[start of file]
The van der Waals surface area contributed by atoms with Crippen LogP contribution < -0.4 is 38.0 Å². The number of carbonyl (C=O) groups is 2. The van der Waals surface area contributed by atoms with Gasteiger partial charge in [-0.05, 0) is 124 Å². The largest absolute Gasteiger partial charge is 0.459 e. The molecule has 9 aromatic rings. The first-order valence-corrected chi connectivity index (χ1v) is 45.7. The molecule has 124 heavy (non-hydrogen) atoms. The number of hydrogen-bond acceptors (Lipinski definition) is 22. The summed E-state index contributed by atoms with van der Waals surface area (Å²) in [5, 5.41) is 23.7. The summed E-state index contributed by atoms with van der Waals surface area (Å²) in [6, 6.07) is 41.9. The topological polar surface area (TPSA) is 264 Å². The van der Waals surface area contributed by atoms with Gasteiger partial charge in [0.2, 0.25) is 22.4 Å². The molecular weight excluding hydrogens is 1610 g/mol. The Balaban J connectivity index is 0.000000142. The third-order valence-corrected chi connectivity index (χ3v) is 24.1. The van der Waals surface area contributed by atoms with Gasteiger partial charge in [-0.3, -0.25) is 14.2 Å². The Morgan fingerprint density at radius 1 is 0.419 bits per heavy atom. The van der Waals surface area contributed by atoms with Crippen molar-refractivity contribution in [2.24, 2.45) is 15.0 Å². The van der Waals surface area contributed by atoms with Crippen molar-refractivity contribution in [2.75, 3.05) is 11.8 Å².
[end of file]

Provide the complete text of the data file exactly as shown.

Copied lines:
The van der Waals surface area contributed by atoms with Crippen LogP contribution < -0.4 is 38.0 Å². The number of carbonyl (C=O) groups is 2. The van der Waals surface area contributed by atoms with Gasteiger partial charge in [-0.05, 0) is 124 Å². The largest absolute Gasteiger partial charge is 0.459 e. The molecule has 9 aromatic rings. The first-order valence-corrected chi connectivity index (χ1v) is 45.7. The molecule has 124 heavy (non-hydrogen) atoms. The number of hydrogen-bond acceptors (Lipinski definition) is 22. The summed E-state index contributed by atoms with van der Waals surface area (Å²) in [5, 5.41) is 23.7. The summed E-state index contributed by atoms with van der Waals surface area (Å²) in [6, 6.07) is 41.9. The topological polar surface area (TPSA) is 264 Å². The van der Waals surface area contributed by atoms with Gasteiger partial charge in [0.2, 0.25) is 22.4 Å². The molecular weight excluding hydrogens is 1610 g/mol. The Balaban J connectivity index is 0.000000142. The third-order valence-corrected chi connectivity index (χ3v) is 24.1. The van der Waals surface area contributed by atoms with Gasteiger partial charge in [-0.3, -0.25) is 14.2 Å². The Morgan fingerprint density at radius 1 is 0.419 bits per heavy atom. The van der Waals surface area contributed by atoms with Crippen molar-refractivity contribution in [2.24, 2.45) is 15.0 Å². The van der Waals surface area contributed by atoms with Crippen molar-refractivity contribution in [2.75, 3.05) is 11.8 Å².